A Clash of Destinies: The Arab-Jewish War and the Founding of the State of Israel

A Clash of Destinies: The Arab-Jewish War and the Founding of the State of Israel

A Clash of Destinies: The Arab-Jewish War and the Founding of the State of Israel

A Clash of Destinies: The Arab-Jewish War and the Founding of the State of Israel

Excerpt

We have been writing this book for something like five years and we had to overcome many initial difficulties before we managed to get down to the real story. One of these difficulties has stayed with us to the end. For we were confronted with the one problem which faces every attempt to write about contemporary affairs. Many of our essential sources were serving generals, ministers in office, civil servants and diplomats--Arab, British, Israeli and others--and some of them are still in office or in command. But fortunately most of those whom we approached--well over a hundred--were fully prepared to help with information and, in important cases, also with documents--provided we did not quote them. We were thus faced with the dilemma of either getting the information without the name-tags attached or going without it.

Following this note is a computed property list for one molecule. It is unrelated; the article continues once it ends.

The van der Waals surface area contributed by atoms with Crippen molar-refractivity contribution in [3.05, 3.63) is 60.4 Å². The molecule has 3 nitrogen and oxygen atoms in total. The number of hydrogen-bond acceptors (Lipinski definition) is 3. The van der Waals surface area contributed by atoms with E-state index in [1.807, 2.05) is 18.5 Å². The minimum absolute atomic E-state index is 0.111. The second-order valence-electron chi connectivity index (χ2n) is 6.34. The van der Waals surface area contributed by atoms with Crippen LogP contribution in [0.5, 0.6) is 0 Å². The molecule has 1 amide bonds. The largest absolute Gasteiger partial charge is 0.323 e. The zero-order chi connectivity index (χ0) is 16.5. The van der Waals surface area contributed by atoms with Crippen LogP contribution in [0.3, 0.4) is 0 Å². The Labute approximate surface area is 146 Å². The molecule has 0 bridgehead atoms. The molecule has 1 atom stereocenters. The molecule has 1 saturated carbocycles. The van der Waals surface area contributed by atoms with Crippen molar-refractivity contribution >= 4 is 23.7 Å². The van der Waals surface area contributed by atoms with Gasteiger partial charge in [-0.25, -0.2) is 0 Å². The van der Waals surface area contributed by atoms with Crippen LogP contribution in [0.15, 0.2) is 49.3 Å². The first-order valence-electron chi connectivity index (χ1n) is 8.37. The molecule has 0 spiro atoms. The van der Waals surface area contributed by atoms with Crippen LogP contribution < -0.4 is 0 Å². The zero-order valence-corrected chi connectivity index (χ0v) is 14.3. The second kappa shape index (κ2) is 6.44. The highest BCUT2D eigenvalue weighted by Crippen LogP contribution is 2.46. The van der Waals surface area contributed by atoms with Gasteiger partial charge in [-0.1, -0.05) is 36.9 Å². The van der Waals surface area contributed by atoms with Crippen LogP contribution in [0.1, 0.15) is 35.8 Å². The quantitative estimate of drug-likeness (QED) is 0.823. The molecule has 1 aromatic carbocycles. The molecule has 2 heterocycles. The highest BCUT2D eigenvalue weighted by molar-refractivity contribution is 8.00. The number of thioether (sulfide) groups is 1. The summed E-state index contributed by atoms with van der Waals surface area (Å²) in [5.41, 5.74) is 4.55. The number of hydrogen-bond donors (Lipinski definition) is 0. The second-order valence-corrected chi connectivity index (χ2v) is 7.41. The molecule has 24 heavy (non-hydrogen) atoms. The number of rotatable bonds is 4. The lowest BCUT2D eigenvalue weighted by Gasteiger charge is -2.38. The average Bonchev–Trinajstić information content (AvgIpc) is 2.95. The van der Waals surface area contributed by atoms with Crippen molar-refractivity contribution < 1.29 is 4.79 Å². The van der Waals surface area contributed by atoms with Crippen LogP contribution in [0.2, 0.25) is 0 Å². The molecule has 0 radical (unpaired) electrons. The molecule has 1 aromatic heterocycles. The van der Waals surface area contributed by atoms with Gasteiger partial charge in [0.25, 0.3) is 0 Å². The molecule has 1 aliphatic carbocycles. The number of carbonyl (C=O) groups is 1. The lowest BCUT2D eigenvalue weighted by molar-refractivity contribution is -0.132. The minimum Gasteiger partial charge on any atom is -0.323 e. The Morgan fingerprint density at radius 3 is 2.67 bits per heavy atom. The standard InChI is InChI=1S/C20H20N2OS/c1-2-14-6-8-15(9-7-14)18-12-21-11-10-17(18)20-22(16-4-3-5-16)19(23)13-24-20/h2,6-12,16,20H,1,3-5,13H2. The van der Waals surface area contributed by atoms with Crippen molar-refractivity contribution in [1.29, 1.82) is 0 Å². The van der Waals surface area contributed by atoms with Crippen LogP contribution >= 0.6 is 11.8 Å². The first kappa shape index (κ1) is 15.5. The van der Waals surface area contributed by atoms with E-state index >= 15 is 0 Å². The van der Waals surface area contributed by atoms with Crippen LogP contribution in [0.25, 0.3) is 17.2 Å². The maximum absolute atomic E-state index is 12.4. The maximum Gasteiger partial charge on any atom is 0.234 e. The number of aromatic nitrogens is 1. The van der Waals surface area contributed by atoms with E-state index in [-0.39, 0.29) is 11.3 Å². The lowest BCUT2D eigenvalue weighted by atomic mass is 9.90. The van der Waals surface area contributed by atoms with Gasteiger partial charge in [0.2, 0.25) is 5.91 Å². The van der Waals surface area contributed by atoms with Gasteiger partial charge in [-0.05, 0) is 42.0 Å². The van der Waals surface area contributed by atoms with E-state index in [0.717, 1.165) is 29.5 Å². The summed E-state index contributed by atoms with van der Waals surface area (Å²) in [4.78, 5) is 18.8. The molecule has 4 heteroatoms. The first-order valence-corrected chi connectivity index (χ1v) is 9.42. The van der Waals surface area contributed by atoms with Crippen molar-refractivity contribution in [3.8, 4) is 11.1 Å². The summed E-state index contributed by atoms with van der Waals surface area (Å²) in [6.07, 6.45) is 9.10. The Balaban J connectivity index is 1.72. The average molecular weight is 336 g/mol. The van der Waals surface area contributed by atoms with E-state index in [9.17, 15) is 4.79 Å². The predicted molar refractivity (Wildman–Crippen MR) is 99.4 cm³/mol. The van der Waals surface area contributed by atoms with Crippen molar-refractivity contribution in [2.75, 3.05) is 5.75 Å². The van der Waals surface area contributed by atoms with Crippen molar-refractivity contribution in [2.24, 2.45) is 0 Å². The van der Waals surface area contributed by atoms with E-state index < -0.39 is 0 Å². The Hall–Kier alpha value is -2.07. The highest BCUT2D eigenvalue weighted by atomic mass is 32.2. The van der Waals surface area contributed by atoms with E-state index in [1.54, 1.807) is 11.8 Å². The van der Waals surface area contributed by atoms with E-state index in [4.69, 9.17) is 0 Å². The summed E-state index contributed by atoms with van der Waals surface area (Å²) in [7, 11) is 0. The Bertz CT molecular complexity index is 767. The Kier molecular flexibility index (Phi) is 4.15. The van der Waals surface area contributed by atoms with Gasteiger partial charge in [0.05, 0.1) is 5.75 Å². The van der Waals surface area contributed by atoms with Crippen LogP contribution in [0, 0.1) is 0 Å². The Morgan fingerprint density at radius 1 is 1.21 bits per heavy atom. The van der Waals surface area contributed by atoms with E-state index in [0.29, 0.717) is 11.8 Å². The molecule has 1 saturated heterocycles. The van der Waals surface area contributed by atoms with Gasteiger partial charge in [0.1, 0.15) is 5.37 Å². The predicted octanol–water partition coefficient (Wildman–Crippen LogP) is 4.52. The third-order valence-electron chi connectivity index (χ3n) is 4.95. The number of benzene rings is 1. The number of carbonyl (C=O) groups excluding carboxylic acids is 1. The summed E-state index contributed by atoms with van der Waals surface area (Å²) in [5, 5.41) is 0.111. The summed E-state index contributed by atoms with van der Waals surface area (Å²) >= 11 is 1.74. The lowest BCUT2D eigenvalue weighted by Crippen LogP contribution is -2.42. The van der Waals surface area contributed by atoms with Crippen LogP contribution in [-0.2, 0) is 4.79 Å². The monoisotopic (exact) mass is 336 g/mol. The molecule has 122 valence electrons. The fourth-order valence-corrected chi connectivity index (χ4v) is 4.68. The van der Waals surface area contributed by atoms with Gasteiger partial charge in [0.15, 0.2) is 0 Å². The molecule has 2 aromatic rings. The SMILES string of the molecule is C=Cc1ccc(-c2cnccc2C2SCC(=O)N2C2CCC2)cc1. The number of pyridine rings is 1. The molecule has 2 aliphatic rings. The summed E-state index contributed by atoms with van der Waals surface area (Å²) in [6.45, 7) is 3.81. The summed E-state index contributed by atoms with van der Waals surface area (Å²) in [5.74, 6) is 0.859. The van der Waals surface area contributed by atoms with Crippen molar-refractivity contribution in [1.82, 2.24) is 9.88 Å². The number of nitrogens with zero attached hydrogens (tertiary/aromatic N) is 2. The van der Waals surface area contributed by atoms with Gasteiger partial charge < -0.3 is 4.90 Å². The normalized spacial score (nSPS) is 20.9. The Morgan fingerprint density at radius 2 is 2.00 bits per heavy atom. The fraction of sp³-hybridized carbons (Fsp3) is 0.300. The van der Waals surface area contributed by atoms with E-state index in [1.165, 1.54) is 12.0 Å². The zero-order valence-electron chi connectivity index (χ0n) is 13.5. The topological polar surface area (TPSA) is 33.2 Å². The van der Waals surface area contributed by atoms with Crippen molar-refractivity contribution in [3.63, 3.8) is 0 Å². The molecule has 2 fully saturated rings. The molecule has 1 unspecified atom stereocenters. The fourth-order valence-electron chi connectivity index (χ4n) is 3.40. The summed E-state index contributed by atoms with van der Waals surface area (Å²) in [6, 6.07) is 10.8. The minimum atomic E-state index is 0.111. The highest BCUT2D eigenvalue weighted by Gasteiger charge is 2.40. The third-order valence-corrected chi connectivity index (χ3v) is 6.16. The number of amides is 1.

We had no doubt about the course we should take, but we were also conscious of the resulting responsibility to the reader. We have therefore been almost pedantically careful not to make any statement or quote any opinion without having the necessary supporting evidence in our possession.

We would now like to thank all those who have helped us and we prefer, in justice to all of them, to name none of them. We feel, however, that we must make two exceptions: David Ben-Gurion, whose help and encouragement provided us with the necessary access to the Israeli documentation, and to Gabriel Cohen, whose unique detailed knowledge of the course of the war saved us from many an error of fact or of opinion. But the responsibility for both fact and opinion is ours alone. We would have liked to thank our Arab friends for their help, but under existing conditions discretion is the highest form of gratitude. And the same goes for the British who have helped us unstintingly. And once again Barbara Bundock, now Brosselin, has given us her efficient help with the manuscript.

J.K. D.K.

April 1960.

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